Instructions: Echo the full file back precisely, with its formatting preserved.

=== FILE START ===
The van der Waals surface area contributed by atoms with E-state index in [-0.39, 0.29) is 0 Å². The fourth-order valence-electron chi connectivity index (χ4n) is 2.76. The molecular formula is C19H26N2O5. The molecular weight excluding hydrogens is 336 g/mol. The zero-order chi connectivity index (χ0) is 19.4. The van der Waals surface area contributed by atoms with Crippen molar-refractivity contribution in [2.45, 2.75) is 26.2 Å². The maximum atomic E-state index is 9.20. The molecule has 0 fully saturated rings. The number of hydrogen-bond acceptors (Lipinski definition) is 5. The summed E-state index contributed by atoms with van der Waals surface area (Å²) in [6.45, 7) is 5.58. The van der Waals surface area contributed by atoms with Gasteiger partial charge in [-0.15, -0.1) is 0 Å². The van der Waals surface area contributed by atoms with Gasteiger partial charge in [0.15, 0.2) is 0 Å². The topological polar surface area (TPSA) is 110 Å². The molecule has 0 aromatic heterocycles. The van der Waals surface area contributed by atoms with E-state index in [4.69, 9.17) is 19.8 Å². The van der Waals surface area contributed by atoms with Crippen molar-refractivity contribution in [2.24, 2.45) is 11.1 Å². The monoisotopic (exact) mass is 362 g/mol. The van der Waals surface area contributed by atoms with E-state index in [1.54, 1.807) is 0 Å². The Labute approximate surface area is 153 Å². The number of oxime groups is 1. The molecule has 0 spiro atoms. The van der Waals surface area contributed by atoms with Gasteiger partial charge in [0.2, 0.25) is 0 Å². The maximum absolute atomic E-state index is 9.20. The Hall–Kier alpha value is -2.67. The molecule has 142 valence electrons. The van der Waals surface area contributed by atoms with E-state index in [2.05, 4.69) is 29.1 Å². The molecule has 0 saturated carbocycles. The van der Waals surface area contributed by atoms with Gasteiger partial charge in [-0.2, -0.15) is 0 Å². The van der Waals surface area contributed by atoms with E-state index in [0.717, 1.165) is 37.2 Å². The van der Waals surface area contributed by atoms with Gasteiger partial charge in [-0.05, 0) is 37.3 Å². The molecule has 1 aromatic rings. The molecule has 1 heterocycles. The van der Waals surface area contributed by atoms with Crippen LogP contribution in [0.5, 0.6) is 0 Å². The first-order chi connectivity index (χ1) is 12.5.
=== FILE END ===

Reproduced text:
The van der Waals surface area contributed by atoms with E-state index in [-0.39, 0.29) is 0 Å². The fourth-order valence-electron chi connectivity index (χ4n) is 2.76. The molecular formula is C19H26N2O5. The molecular weight excluding hydrogens is 336 g/mol. The zero-order chi connectivity index (χ0) is 19.4. The van der Waals surface area contributed by atoms with Crippen molar-refractivity contribution in [2.45, 2.75) is 26.2 Å². The maximum atomic E-state index is 9.20. The molecule has 0 fully saturated rings. The number of hydrogen-bond acceptors (Lipinski definition) is 5. The summed E-state index contributed by atoms with van der Waals surface area (Å²) in [6.45, 7) is 5.58. The van der Waals surface area contributed by atoms with Gasteiger partial charge in [-0.15, -0.1) is 0 Å². The van der Waals surface area contributed by atoms with Gasteiger partial charge in [0.15, 0.2) is 0 Å². The topological polar surface area (TPSA) is 110 Å². The molecule has 0 aromatic heterocycles. The van der Waals surface area contributed by atoms with E-state index in [4.69, 9.17) is 19.8 Å². The van der Waals surface area contributed by atoms with Crippen molar-refractivity contribution in [2.24, 2.45) is 11.1 Å². The monoisotopic (exact) mass is 362 g/mol. The van der Waals surface area contributed by atoms with E-state index in [1.54, 1.807) is 0 Å². The Labute approximate surface area is 153 Å². The number of oxime groups is 1. The molecule has 0 spiro atoms. The van der Waals surface area contributed by atoms with Gasteiger partial charge in [0.2, 0.25) is 0 Å². The maximum absolute atomic E-state index is 9.20. The Hall–Kier alpha value is -2.67. The molecule has 142 valence electrons. The van der Waals surface area contributed by atoms with E-state index in [2.05, 4.69) is 29.1 Å². The molecule has 0 saturated carbocycles. The van der Waals surface area contributed by atoms with Gasteiger partial charge in [-0.2, -0.15) is 0 Å². The van der Waals surface area contributed by atoms with E-state index in [0.717, 1.165) is 37.2 Å². The van der Waals surface area contributed by atoms with Gasteiger partial charge in [-0.05, 0) is 37.3 Å². The molecule has 1 aromatic rings. The molecule has 1 heterocycles. The van der Waals surface area contributed by atoms with Crippen LogP contribution in [0.5, 0.6) is 0 Å². The first-order chi connectivity index (χ1) is 12.5.